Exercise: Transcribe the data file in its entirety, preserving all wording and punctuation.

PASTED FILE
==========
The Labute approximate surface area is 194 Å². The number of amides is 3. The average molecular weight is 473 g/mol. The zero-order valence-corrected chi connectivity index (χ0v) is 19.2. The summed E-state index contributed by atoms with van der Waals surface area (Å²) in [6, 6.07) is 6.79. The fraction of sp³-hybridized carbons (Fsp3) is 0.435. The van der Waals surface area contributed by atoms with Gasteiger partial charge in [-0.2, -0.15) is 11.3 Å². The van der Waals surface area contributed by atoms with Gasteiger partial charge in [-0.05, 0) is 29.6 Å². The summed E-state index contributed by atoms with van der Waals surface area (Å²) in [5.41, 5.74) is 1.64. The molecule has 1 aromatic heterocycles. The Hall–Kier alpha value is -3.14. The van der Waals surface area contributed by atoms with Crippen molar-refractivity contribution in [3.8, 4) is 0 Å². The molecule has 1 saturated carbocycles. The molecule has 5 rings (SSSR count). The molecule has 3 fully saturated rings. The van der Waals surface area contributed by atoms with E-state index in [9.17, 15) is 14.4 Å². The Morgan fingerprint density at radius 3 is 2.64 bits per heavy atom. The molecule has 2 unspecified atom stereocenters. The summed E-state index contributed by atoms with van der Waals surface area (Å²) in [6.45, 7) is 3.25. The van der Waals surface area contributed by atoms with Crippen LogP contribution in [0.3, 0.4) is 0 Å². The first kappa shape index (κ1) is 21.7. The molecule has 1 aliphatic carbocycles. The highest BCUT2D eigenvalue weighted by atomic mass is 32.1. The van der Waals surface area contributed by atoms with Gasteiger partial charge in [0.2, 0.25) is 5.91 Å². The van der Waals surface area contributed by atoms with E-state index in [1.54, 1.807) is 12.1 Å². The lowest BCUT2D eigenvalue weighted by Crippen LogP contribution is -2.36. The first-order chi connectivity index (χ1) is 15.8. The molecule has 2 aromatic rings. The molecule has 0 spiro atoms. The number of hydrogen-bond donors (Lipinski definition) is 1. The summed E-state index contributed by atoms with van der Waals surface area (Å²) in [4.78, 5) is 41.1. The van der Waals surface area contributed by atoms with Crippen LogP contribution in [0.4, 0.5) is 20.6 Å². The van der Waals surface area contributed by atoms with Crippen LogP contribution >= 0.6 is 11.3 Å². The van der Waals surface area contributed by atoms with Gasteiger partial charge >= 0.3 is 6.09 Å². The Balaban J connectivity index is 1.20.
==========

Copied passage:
The Labute approximate surface area is 194 Å². The number of amides is 3. The average molecular weight is 473 g/mol. The zero-order valence-corrected chi connectivity index (χ0v) is 19.2. The summed E-state index contributed by atoms with van der Waals surface area (Å²) in [6, 6.07) is 6.79. The fraction of sp³-hybridized carbons (Fsp3) is 0.435. The van der Waals surface area contributed by atoms with Gasteiger partial charge in [-0.2, -0.15) is 11.3 Å². The van der Waals surface area contributed by atoms with Gasteiger partial charge in [-0.05, 0) is 29.6 Å². The summed E-state index contributed by atoms with van der Waals surface area (Å²) in [5.41, 5.74) is 1.64. The molecule has 1 aromatic heterocycles. The Hall–Kier alpha value is -3.14. The van der Waals surface area contributed by atoms with Crippen molar-refractivity contribution in [3.8, 4) is 0 Å². The molecule has 1 saturated carbocycles. The molecule has 5 rings (SSSR count). The molecule has 3 fully saturated rings. The van der Waals surface area contributed by atoms with E-state index in [9.17, 15) is 14.4 Å². The Morgan fingerprint density at radius 3 is 2.64 bits per heavy atom. The molecule has 2 unspecified atom stereocenters. The summed E-state index contributed by atoms with van der Waals surface area (Å²) in [6.45, 7) is 3.25. The van der Waals surface area contributed by atoms with Crippen LogP contribution in [0.3, 0.4) is 0 Å². The first kappa shape index (κ1) is 21.7. The molecule has 1 aliphatic carbocycles. The highest BCUT2D eigenvalue weighted by atomic mass is 32.1. The van der Waals surface area contributed by atoms with Gasteiger partial charge in [0.2, 0.25) is 5.91 Å². The van der Waals surface area contributed by atoms with E-state index in [1.54, 1.807) is 12.1 Å². The lowest BCUT2D eigenvalue weighted by Crippen LogP contribution is -2.36. The first-order chi connectivity index (χ1) is 15.8. The molecule has 2 aromatic rings. The molecule has 0 spiro atoms. The number of hydrogen-bond donors (Lipinski definition) is 1. The summed E-state index contributed by atoms with van der Waals surface area (Å²) in [4.78, 5) is 41.1. The van der Waals surface area contributed by atoms with Crippen LogP contribution in [0.4, 0.5) is 20.6 Å². The van der Waals surface area contributed by atoms with Crippen LogP contribution >= 0.6 is 11.3 Å². The van der Waals surface area contributed by atoms with Gasteiger partial charge >= 0.3 is 6.09 Å². The Balaban J connectivity index is 1.20.